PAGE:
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@ISIDEWITHDiscuss this answer...9yrs

@ISIDEWITHDiscuss this answer...9yrs

@96MHH7Ffrom Alberta  answered…1mo

@8VL62KQfrom British Columbia  answered…1yr

@8VK37GCfrom Alberta  answered…1yr

This is a complex issue and needs to be looked at more carefully.

@8V99D27from British Columbia  answered…1yr

@8V77Y67from New Brunswick  answered…1yr

@8V5TPXXNew Democraticfrom Ontario  answered…1yr

Artists should be allowed to place locks to protect their revenues, but there should not be academic paywalls.

@8R396JSfrom Ontario  answered…2yrs

No, because reliable news and educations shouldn't be for profit, and they already profit off the ads on the sites. I shouldn't have to pay to access articles that have information I need.

@8QX2HL8from Ontario  answered…2yrs

I think as long as the content was used in fair-use then leave them alone.

@8QTFFYFfrom Alberta  answered…2yrs

(This is a copy of someone else's stance that I fully agreed with. All credits to this go to @TOFUTOFU) I don't believe that pirating for an individual's personal use should have any serious legal consequences. However, claiming the work as one's own, profiting from the work of someone else, or the vast distribution of a work you don't have the rights to should have consequences. Artists/content owners should be allowed to place locks on their content at their discretion, while also having realistic expectations of what it means to release their work digitally. The best efforts should be made to support the work of artists and to prevent the theft/other people profiting from the use of the work and illegal redistribution of their work.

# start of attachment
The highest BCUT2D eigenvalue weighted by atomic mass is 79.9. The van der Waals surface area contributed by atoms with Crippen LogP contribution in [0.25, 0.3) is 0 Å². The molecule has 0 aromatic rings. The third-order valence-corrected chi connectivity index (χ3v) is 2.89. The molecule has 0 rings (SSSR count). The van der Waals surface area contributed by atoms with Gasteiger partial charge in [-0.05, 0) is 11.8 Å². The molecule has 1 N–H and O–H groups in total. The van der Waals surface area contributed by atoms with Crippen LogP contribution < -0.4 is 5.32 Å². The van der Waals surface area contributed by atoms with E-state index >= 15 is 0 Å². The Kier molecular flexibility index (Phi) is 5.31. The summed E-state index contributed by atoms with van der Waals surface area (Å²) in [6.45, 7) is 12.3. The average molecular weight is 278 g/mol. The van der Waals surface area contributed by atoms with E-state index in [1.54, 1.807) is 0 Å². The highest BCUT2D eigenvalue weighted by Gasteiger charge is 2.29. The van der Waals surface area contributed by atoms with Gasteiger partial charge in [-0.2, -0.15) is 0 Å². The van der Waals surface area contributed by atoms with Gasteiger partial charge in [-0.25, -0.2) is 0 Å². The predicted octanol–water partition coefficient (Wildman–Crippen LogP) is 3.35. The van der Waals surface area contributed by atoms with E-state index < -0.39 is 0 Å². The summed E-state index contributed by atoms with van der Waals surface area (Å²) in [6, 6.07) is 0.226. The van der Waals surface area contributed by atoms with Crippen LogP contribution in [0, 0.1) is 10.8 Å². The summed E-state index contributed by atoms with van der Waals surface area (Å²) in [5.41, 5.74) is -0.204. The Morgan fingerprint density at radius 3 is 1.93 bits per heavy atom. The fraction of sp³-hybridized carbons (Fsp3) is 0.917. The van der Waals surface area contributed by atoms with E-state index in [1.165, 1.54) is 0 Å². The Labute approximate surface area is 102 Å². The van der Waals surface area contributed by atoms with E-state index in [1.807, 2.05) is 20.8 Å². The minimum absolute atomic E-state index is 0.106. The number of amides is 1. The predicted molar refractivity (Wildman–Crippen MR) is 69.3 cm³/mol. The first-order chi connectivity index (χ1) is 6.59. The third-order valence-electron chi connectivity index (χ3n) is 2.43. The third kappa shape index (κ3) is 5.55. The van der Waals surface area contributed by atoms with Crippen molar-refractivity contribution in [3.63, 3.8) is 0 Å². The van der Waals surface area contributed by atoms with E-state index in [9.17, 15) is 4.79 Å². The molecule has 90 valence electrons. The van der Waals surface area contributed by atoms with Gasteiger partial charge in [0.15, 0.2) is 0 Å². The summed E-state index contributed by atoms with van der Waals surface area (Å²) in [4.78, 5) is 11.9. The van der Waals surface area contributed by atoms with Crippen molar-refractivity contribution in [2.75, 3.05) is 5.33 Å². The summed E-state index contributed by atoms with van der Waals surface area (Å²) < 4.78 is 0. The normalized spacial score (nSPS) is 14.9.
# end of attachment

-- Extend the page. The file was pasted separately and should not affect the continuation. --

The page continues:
@8QFCQGTNew Democraticfrom British Columbia  answered…2yrs

Yes, but set limits on the price of media and reduce punishments for violating copyright laws for individuals.

@8QBYC7Lfrom Alberta  answered…2yrs

@aaliyahvNew Democraticfrom New Brunswick  answered…2yrs

@8P939QDfrom British Columbia  answered…2yrs

@tofutofufrom Ontario  answered…2yrs

I don't believe that pirating for an individual's personal use should have any serious legal consequences. However, claiming the work as one's own, profiting from the work of someone else, or the vast distribution of a work you don't have the rights to should have consequences. Artists/content owners should be allowed to place locks on their content at their discretion, while also having realistic expectations of what it means to release their work digitally. The best efforts should be made to support the work of artists and to prevent the theft/other people profiting from the use of the work and illegal redistribution of their work.

@M5K6BDfrom Ontario  answered…2yrs

Yes, but these locks must not be exempt from fair dealing uses (including personal research or study, protest, satire, etc.). Users must be able to circumvent these locks for purposes of fair dealing.

@8LG95RHfrom Alberta  answered…2yrs

Yes, as long as they are only enforced for a limited and reasonable time.

@8FQJQVXfrom British Columbia  answered…2yrs

@8CRV6LZfrom Ontario  answered…2yrs

They should protect artist but that means also reinforcing and protecting fair use. As most music is made with similar notes and beats. ie. the lady gaga lawsuit but also online content like the court case with H3H3 vs Hoss

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